Ductless HVAC/Zone Systems

8 Replies

Hey guys!

For those of you that are flipping and/or fixing up and holding..  We are renovating a house to rent out. The HVAC estimate we received was more than we were expecting because there is no crawl space/cellar and there is not a lot of room between the houses to put the unit. We started looking into other alternatives, but don't want to put in window units.. We came across these zone systems that boast being able to heat and cool a large area, have no duct work, are energy efficient, and are less than $2000. Have any of you seen or tried these new systems? Opinions, reviews, and any information would be greatly appreciated!!!

Thank you!!

Liz

@Liz Rogers As an HVAC Guy and investor, they are easy to install. They seem to have a more limited life span and parts cost makes me say no to a rental, but in a Flip I do do one. They also make one where u can have one outside unit and multiple heads inside for cooling different areas. If doing this in KY I hope u have another form of backup heat, or at least install a blanket heater on the compressor. 

@Liz Rogers  I assume you are referring to a Mitsubishi ductless split or something like that. I think that they cost a little more then 2k plus the install (assuming you want heating and cooling). I think they are really for older homes where you can't get duct work where needed or for smaller spaces like a room above a garage, but would probably work for a whole home if set up right like @Jeremy Tillotson   said. I would have a professional do the install. If you fall into those categories it might be the right product for your situation. I thought about doing one for a loft room that has no heating or cooling a couple of years ago but didn't do it.

Sounds like you are talking about mini-splits. They are good but a little pricey up front. Definitely a solid solution if you want to avoid running ductwork.

Thank you @Jeremy Tillotson and @Jim Wilcox!

It is a single family home, completely open floor plan. The downstairs is a living area, kitchen, and half bath/washer/dryer. The upstairs is one big bedroom/loft with a master bathroom. 

Jeremy, no we do not have a backup for heating. Does it not hold up in colder temperatures??

Jim, yes that is the issue. It is an older home, no room for duct work and so the HVAC guys are having to get creative with where everything will go, that is why it is more expensive. My husband and I thought this system would work in this particular house if we had one downstairs and one upstairs because it is more open. I appreciate the feedback!!

Liz

I have been looking into this type of system (Mitsubishi Hyper-Heat) for the ground level unit in a duplex (built in 1901) I just bought.  The ceiling is maybe 7.5 feet high with no basement.  Currently there is a furnace in the middle of the floor plan with no real way to run duct work, and takes up a fair amount of room.

What people are talking about is if the air temp reached -20 or colder, the units can no longer produce heat.  And the lower the outdoor temp, the less efficient they work.  With the duplex in Chicago, there are going to be a couple night every winter that get to -20, so we would need to run baseboard or some other heating source. m Would be nice to get rid of the furnace, just doesn't seem feasible.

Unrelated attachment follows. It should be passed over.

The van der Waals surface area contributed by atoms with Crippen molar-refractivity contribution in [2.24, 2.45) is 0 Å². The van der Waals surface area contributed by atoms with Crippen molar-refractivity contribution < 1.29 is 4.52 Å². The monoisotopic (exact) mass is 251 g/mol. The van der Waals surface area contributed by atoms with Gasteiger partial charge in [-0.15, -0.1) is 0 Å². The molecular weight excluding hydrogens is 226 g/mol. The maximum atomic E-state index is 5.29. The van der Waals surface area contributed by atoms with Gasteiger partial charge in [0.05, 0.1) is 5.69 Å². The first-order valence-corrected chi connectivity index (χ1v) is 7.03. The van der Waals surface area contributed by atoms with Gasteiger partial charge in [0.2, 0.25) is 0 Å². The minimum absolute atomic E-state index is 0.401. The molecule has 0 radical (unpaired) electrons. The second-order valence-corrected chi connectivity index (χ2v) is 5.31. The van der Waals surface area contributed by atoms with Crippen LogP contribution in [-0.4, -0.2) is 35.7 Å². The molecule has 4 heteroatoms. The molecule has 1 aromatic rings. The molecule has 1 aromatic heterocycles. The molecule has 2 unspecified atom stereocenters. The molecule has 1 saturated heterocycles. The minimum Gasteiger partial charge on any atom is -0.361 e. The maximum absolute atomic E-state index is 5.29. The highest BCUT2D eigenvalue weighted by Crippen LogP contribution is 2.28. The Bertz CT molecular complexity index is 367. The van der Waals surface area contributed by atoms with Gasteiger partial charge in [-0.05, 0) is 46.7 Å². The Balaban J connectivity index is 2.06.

I first saw this type of heating/cooling unit in Australia. Very common there. Great alternative. They are gaining popularity in the United States. As they do, I think we will see the price come down. A few years ago only a few companies were selling units here, now the market is opening up even more. Consult with a few different HVAC companies in your area to find the best value.

Pretty much the rest of the world uses these things except the U.S. They are not new or new technology they are just new to the States. That said I think they do a better job cooling than heating. As an AC add on they are a great solution and as they are "zoned" they can cool only the rooms that need to be cooled effectively and without the cost of cooling a whole house. For severe winters I do think a back up heat source might be needed. But my advice would be talk to a good HVAC guy who specializes in these.

I have installed 2 Fujitsu Split units in rentals.  As @Ronan M indicated they are common for years in other parts of world (I see many in Europe where the heating is often primary radiators (no ducting) with Splits providing supplemental heat and AC.  I therefore believe the technology to be established and the units to reliable.  

The two I had installed were 4 or 5 years ago and they work great and were reasonable cost.  One was for a 4/2 (1500') and the other for a 3/1 800' (it is really 2/1 with bonus room that tenants use as a bedroom).  Both of the tenants love them.

However, I recently got a quote for 2 different rental units from the same vendor as did the other install and the price was significantly higher than previously (over twice as much money).  I question if my HVAC person simply has more work now and can charge a premium.  The 2 new units are to be put in 2/1 of almost 700'.  The quote was over $6K each (my 4/2 unit was less than $3k 4 or 5 years ago).

In summary I think they are a good solution especially where ducting would be difficult.  However, I am not going to pay $6K to get it installed per my most recent quote.  I may seek other quotes or look into the feasibility that my handy man could do the install (he is only an OK handyman, I used to have a great handyman (that I would trust for this installation) but his Mom had a stroke so he does very little work for me recently).

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